Tiger Salamander
Ambystoma tigrinum

Photo by JD Willson

Description: The tiger salamander is the largest terrestrial salamander in the world and can reach lengths of thirteen inches. Tiger salamanders are very heavy bodied with large, wide heads and small eyes. They have brown, black, or blue bodies with yellow to olive brown irregular blotching. Their belly is olive to cream in color with slight dark marbled patterning. The larvae have wedge shaped toes that distinguish them from all other mole salamander which have round toes as larvae. Larvae have olive to black bodies with some random spotting and a cream colored body.

Habitat/Range: Tiger salamanders can be found along the coastal plain of North Carolina. They range from Florida and northern Mexico to southern Canada and occupy many Rocky Mountain, midwestern, and southeastern states. They are extremely subterranean. Unlike most other salamanders, tiger salamanders dig their own burrows and rarely emerge. During the breeding season they can be found in vernal pools, fishless ponds, and slow moving streams.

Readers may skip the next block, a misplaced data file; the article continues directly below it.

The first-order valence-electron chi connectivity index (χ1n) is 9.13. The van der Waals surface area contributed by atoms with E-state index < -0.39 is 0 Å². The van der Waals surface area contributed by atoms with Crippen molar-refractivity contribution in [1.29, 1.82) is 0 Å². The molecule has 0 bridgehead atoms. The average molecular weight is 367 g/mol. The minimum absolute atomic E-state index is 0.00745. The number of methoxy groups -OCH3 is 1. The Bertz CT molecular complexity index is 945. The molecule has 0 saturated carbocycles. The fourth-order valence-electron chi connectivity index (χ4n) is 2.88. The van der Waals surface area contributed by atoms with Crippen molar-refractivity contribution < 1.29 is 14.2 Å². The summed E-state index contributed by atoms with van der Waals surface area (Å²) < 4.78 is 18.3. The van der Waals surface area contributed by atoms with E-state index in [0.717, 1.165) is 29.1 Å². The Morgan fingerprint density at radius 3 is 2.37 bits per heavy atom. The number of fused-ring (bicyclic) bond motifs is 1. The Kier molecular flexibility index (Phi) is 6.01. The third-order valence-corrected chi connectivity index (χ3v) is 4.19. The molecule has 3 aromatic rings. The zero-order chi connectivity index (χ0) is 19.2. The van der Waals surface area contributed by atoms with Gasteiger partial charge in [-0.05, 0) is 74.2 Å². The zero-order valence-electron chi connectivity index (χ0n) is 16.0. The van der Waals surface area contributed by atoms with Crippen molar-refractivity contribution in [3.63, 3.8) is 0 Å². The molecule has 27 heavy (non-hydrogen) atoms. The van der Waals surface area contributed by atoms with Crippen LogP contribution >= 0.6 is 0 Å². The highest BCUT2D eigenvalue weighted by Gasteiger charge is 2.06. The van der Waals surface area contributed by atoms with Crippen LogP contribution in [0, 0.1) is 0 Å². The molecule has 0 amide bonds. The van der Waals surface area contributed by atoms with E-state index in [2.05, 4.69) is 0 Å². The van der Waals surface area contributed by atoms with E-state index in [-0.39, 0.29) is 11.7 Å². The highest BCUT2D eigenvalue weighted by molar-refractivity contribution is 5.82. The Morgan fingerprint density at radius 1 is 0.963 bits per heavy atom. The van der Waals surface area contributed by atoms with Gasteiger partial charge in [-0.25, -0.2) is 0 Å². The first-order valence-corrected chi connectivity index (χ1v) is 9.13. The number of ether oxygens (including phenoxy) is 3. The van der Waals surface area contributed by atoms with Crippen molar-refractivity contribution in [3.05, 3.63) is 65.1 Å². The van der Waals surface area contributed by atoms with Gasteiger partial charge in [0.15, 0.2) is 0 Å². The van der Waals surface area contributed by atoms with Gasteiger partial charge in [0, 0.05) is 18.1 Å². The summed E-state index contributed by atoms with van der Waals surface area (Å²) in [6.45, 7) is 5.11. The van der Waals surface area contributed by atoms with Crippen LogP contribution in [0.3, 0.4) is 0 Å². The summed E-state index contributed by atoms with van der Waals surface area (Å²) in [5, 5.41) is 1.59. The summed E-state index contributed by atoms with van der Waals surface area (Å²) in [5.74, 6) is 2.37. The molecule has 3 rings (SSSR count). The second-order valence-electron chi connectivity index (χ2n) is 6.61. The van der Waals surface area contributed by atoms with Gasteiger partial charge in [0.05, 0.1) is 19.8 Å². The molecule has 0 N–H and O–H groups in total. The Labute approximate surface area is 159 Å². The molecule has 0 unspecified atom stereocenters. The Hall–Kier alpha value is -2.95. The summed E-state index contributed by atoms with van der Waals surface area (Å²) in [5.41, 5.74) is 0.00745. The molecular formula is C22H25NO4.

Diet: Tiger salamanders are generalist predators. They feed on anything from zooplankton to crayfish, other salamanders, and even mice.

Reproduction: Breeding takes place under water. The males will arrive at the breeding ponds as early as late December, and females generally arrive a few weeks later. Breeding may even take place under ice. The eggs are laid in gelatinous masses attached to submerged twigs and contain over a hundred eggs. The larvae hatch several weeks later and metamorphose in 10 weeks to six months.

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The shaded region represents the range of the tiger salamander in North Carolina.

Photo by JD Willson

Some tiger salamanders may become sexually mature while retaining larval stage morphological features, a condition known as pedomorphosis.
Photo by D Stevenson

Photo by JD Willson

Photo by JD Willson

Photo by John Jensen

This website created by: J. Willson, Y. Kornilev, W. Anderson, G. Connette and E. Eskew.
For comments or questions contact M. Dorcas: midorcas@davidson.edu.
M. Dorcas homepage: http://www.bio.davidson.edu/dorcas
Davidson College, Davidson, North Carolina 28035-7118.

Partial Funding for this website provided by a Associate Colleges of the South, National Science Foundation, and Duke Energy.